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Russian media has accused the United States of orchestrating the “attack” that killed the daughter of Russian President Vladimir Putin’s close ally.
“Daria Dugina’s death will likely rally the Russians who suspect Ukraine’s hand behind the attack,” Rebekah Koffler, president of Doctrine & Strategy Consulting and former DIA intelligence officer, told Fox News Digital.
Dugina, journalist and daughter of Aleksander Dugin, died Saturday evening in an explosion while driving her car along the Mazhayskoye Highway in the Moscow region after leaving a music festival. Authorities have said an explosive device planted under the car went off, and officials moved quickly to declare it a “terrorist attack” and point blame at Ukrainians and Americans alike.
Ukrainian politician Denis Pushilin, leader of the separatists Donetsk People’s Republic, blamed the explosion on “terrorists of the Ukrainian regime, trying to kill Alexander Dugin.”
But some have gone even further, such as political analyst Yegor Kholmogorov, who told the Russian outlet Pravda that the attack was “no doubt” prepared by U.S. and British intelligence services and carried out by “Ukrainian saboteurs.” He claimed that Kyiv itself could not have planned such “daring” sabotage.
Dugin, one of Putin’s closest allies and nicknamed “Putin’s Brain,” was also at the music festival and supposedly had intended to be with his daughter after leaving the event but changed his mind at the last minute.
Some experts speaking to Russian media have described Dugin as holding a central role in Putin’s inner circle – one that allowed him to push an ideology upon which Putin based his entire invasion.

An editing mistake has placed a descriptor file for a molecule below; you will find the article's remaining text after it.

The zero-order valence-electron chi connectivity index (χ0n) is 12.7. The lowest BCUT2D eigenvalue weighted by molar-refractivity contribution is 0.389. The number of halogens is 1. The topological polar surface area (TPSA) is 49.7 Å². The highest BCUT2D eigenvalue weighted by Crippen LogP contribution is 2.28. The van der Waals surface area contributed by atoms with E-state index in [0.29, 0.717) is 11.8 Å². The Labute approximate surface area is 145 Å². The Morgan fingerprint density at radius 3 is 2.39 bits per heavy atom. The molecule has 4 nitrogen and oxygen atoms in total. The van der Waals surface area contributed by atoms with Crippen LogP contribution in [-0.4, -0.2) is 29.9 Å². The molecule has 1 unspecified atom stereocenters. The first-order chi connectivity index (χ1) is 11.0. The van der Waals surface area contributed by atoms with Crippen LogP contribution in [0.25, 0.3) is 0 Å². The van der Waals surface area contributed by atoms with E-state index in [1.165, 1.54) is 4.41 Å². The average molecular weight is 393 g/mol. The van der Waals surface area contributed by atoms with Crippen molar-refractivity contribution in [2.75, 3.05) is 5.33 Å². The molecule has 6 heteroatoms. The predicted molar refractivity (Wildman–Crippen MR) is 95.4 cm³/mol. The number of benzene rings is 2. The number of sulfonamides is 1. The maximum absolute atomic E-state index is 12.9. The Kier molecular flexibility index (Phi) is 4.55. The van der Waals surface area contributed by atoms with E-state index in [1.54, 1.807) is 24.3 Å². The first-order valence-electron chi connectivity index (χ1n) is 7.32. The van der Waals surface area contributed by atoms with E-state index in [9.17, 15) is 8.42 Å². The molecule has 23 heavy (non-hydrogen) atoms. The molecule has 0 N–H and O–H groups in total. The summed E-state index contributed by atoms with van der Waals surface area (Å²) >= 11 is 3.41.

“Her father, Aleksander Dugin, is the mastermind of Russia’s invasion of Ukraine,” Koffler explained, calling him a “symbol of the Russian World” for pushing his view of Eurasianism, which is vital to Putin’s entire basis for waging his war in Ukraine.
“One cannot understand Putin’s thinking and why he is waging war on Ukraine without knowing about Dugin and Eurasianism. Putin’s doctrine and strategy are developed around this ideology, at the heart of which is the idea of the Russian exceptionalism,” she continued. “Similar to the idea of American exceptionalism, the sense of uniqueness runs very deeply in the Russian psyche. It is because of this ideology, Eurasianism, that Putin will not stop his war on Ukraine.”
Vladimir Gutenev, a member of the Duma, told Russian outlet RG that Aleksander Dugin’s ideas are widespread in Russia, calling Dugina’s death “a strike on the ideological front” and saying that Russia must provide a “quick” response.
Andrey Klishas, head of the Federation Council Committee on State Construction, echoed the sentiment, saying that anyone involved in the “attack” should “be destroyed.”
“The fact that a blow was struck against Alexander Dugin suggests that our enemies are most afraid of the spiritual component of our struggle,” he told RG. “This struggle is the most important thing.”